Programme of talks for the Autumn sessions of the Glasgow History of Medicine Seminars

Seeing the Invisible: Microscope Collection

Latest blog post from our digitisation intern, Kirsty Early.

Today, there are a variety of methods that enable us to visualize objects of microscopic proportions, from electron microscopes to light microscopes. However, the physical mechanisms of magnification were once a mystery to the human race.

Thousands of years ago, it was understood that water affected the view of an object. This was due to the manner in which water interacted with light, a concept known as refraction. Years later, philosopher Robert Bacon described the magnifying properties of lenses [1]. His major work Opus Majus was a milestone in the field of optics, with the first optical microscope being developed in the 16th century.

Within the College’s museum collection are several types of microscopes from the 18th to 20th centuries. Designs vary, which reflects the progression and improvement of microscopic technology. The Wilson-Type Microscope was designed by James Wilson in 1702, not as replacement for other microscopes, but simply as an alternative magnification tool [2].

Wilson-type microscope

Wilson-type microscope

Samples to be examined were placed onto a slide containing lenses of different magnification strengths. The position of the eyepiece could then be manipulated by a screw-mechanism, allowing the viewer to see different components of the target object more clearly.

Wilson-type microscope

Wilson-type microscope

Also within the collection is a Culpeper-style microscope (1725), whose design is not dissimilar to a Galileo microscope. Edmund Culpeper was an English instrument maker in the late 17th century. Although having made simple microscopes before, his personal design included a compound microscope with a tripod stand [3]. The tool was so popular that it continued to be manufactured for the next century [4].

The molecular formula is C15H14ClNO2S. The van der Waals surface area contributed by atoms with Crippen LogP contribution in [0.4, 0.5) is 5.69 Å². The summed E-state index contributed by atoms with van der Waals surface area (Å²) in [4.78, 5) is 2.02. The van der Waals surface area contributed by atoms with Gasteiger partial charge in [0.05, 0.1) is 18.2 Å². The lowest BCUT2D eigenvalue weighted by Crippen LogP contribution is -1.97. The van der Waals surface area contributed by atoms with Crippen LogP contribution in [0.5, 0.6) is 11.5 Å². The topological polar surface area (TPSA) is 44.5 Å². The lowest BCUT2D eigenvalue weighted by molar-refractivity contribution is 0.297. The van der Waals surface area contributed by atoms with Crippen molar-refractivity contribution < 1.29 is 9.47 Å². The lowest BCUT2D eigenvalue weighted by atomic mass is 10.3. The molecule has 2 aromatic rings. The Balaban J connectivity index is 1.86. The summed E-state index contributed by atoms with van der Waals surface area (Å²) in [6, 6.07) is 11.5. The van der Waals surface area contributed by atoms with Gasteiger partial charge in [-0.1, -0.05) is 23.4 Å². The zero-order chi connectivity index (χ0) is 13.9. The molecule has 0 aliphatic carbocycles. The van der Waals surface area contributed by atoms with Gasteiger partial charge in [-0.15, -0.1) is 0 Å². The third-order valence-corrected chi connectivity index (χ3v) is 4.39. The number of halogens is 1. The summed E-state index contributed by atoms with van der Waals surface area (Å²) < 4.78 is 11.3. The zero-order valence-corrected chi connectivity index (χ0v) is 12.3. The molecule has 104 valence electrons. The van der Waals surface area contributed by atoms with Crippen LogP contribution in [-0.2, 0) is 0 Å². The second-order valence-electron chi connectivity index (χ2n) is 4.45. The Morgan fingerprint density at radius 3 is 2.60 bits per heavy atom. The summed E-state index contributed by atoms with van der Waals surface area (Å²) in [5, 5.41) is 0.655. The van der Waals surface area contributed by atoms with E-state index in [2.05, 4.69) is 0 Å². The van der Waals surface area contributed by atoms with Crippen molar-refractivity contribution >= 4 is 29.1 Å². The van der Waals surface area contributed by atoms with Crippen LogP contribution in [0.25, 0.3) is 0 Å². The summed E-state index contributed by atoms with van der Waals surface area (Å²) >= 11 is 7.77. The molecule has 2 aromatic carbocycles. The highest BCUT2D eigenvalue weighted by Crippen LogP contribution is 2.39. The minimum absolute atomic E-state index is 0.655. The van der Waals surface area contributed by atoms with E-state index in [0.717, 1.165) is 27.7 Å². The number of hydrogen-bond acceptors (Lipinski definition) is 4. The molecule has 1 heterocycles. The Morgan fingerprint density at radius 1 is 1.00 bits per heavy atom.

Culpepper-type microscope

Culpepper-type microscope

The College has many resources on the life and works of Lord Lister, the pioneer of antiseptic surgery, but it also contains an example of his father’s work. Pictured below is an achromatic microscope manufactured by Andrew Pritchard, an optician and instrument maker of the mid-1800s. Joseph Jackson Lister, Lord Lister’s father, was a wine merchant with an interest in the study of optics [4]. His creation of a more accurate achromatic lens allowed for higher resolution viewing, and earned himself a fellowship in the Royal Society. Achromatic lenses focus light of different wavelengths in the same plane, hence producing a sharper microscopic image. This development in microscopic technology was truly revolutionary [5].

achromatic microscope manufactured by Andrew Pritchard

Achromatic microscope manufactured by Andrew Pritchard

The final example of microscope within the College collection is a monocular microscope from the 1900s.This microscope is most similar in design to those seen in laboratories today, although many today will be binocular. It contains a stand onto which a microscopic slide is mounted, kept in place by two pegs on either side. The light mechanism from the bottom is directed through the lens by a mirror, which reflects the light of its surroundings. Unlike the other microscopes, this model contains a simple switch mechanism that allows the magnification to be altered between 2/3” and 1/6 “.

monocular microscope

Monocular microscope c1900

Before the invention of the microscope, the only observations of the body were those visible to the human eye. However, under the microscope a whole new world was discovered.

References
1. Bacon, R., 1267. Opus Majus.
2. Wilson, J., 1702. The description and manner of using a late-invented set of small pocket microscopes, made by James Wilson; which with great ease are apply’d in viewing opake, transparent and liquid objects: as the farina of the flowers of plants etc. The circulation of blood in living creatures etc. The animalcula in semine, etc. Philosophical Transactions of the Royal Society, 23, pp. 1241-1247.
3. 3. Clay, R.S., and Court, T.H., 1925. The development of the culpepper microscope. Journal of the Royal Microscopal Society, 45(2), pp. 167-173.
4. Allen, E., and Turk, J.L., 1982. Microscopes in the Hunterian Museum. Annals of the Royal College of Surgeons of England, 64(6), pp. 414-418.
5. Bracegirdle, B., 1977. J.J. Lister and the establishment of histology. Medical History, 21(2), pp. 187-191.